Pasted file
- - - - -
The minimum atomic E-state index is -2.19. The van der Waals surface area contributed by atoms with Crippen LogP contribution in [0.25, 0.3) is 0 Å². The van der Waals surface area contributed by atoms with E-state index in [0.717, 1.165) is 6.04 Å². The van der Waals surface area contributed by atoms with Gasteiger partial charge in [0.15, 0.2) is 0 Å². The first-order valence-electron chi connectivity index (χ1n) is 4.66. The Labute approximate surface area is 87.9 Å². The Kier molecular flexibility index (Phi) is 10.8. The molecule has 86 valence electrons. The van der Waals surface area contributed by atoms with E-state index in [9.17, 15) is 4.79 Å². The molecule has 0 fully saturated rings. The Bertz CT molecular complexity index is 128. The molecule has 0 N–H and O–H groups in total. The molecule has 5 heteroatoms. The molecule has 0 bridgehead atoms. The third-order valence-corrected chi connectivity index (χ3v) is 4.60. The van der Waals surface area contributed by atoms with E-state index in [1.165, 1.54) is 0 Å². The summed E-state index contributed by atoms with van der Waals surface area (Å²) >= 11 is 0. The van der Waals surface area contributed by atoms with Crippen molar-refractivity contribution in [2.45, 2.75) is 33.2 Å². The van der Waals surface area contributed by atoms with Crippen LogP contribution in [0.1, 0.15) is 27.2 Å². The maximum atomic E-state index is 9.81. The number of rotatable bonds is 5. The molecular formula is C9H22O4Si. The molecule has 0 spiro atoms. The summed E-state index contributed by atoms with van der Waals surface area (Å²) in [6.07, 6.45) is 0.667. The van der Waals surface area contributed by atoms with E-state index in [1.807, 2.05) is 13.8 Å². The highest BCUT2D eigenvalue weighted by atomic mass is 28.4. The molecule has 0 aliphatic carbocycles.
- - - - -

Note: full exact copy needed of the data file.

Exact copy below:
The minimum atomic E-state index is -2.19. The van der Waals surface area contributed by atoms with Crippen LogP contribution in [0.25, 0.3) is 0 Å². The van der Waals surface area contributed by atoms with E-state index in [0.717, 1.165) is 6.04 Å². The van der Waals surface area contributed by atoms with Gasteiger partial charge in [0.15, 0.2) is 0 Å². The first-order valence-electron chi connectivity index (χ1n) is 4.66. The Labute approximate surface area is 87.9 Å². The Kier molecular flexibility index (Phi) is 10.8. The molecule has 86 valence electrons. The van der Waals surface area contributed by atoms with E-state index in [9.17, 15) is 4.79 Å². The molecule has 0 fully saturated rings. The Bertz CT molecular complexity index is 128. The molecule has 0 N–H and O–H groups in total. The molecule has 5 heteroatoms. The molecule has 0 bridgehead atoms. The third-order valence-corrected chi connectivity index (χ3v) is 4.60. The van der Waals surface area contributed by atoms with E-state index in [1.165, 1.54) is 0 Å². The summed E-state index contributed by atoms with van der Waals surface area (Å²) >= 11 is 0. The van der Waals surface area contributed by atoms with Crippen molar-refractivity contribution in [2.45, 2.75) is 33.2 Å². The van der Waals surface area contributed by atoms with Crippen LogP contribution in [0.1, 0.15) is 27.2 Å². The maximum atomic E-state index is 9.81. The number of rotatable bonds is 5. The molecular formula is C9H22O4Si. The molecule has 0 spiro atoms. The summed E-state index contributed by atoms with van der Waals surface area (Å²) in [6.07, 6.45) is 0.667. The van der Waals surface area contributed by atoms with E-state index in [1.807, 2.05) is 13.8 Å². The highest BCUT2D eigenvalue weighted by atomic mass is 28.4. The molecule has 0 aliphatic carbocycles.